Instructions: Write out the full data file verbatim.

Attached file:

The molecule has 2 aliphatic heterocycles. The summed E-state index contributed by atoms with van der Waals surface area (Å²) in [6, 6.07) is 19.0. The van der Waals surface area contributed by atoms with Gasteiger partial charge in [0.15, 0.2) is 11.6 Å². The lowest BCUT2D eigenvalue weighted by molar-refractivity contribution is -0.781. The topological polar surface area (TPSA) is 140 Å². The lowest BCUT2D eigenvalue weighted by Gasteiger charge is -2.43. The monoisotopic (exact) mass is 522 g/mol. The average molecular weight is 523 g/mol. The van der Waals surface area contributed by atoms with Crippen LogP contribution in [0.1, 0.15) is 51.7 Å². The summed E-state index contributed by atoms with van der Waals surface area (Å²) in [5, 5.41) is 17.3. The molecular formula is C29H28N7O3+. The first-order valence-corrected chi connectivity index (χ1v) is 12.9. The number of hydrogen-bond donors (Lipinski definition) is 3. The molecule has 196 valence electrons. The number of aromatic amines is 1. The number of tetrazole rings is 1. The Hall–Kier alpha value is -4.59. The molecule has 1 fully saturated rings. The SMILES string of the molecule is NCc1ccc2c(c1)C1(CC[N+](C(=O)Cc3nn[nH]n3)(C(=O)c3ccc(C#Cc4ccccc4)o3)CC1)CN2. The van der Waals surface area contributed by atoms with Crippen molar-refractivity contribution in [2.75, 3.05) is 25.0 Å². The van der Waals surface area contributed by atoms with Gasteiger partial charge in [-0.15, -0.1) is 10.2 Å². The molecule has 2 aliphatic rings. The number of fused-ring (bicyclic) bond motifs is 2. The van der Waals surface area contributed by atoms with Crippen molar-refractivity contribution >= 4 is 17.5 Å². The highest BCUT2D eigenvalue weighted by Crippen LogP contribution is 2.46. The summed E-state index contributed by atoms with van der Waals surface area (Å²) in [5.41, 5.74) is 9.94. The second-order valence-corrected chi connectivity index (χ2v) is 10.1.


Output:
The molecule has 2 aliphatic heterocycles. The summed E-state index contributed by atoms with van der Waals surface area (Å²) in [6, 6.07) is 19.0. The van der Waals surface area contributed by atoms with Gasteiger partial charge in [0.15, 0.2) is 11.6 Å². The lowest BCUT2D eigenvalue weighted by molar-refractivity contribution is -0.781. The topological polar surface area (TPSA) is 140 Å². The lowest BCUT2D eigenvalue weighted by Gasteiger charge is -2.43. The monoisotopic (exact) mass is 522 g/mol. The average molecular weight is 523 g/mol. The van der Waals surface area contributed by atoms with Crippen LogP contribution in [0.1, 0.15) is 51.7 Å². The summed E-state index contributed by atoms with van der Waals surface area (Å²) in [5, 5.41) is 17.3. The molecular formula is C29H28N7O3+. The first-order valence-corrected chi connectivity index (χ1v) is 12.9. The number of hydrogen-bond donors (Lipinski definition) is 3. The molecule has 196 valence electrons. The number of aromatic amines is 1. The number of tetrazole rings is 1. The Hall–Kier alpha value is -4.59. The molecule has 1 fully saturated rings. The SMILES string of the molecule is NCc1ccc2c(c1)C1(CC[N+](C(=O)Cc3nn[nH]n3)(C(=O)c3ccc(C#Cc4ccccc4)o3)CC1)CN2. The van der Waals surface area contributed by atoms with Crippen molar-refractivity contribution in [2.75, 3.05) is 25.0 Å². The van der Waals surface area contributed by atoms with Gasteiger partial charge in [-0.15, -0.1) is 10.2 Å². The molecule has 2 aliphatic rings. The number of fused-ring (bicyclic) bond motifs is 2. The van der Waals surface area contributed by atoms with Crippen molar-refractivity contribution >= 4 is 17.5 Å². The highest BCUT2D eigenvalue weighted by Crippen LogP contribution is 2.46. The summed E-state index contributed by atoms with van der Waals surface area (Å²) in [5.41, 5.74) is 9.94. The second-order valence-corrected chi connectivity index (χ2v) is 10.1.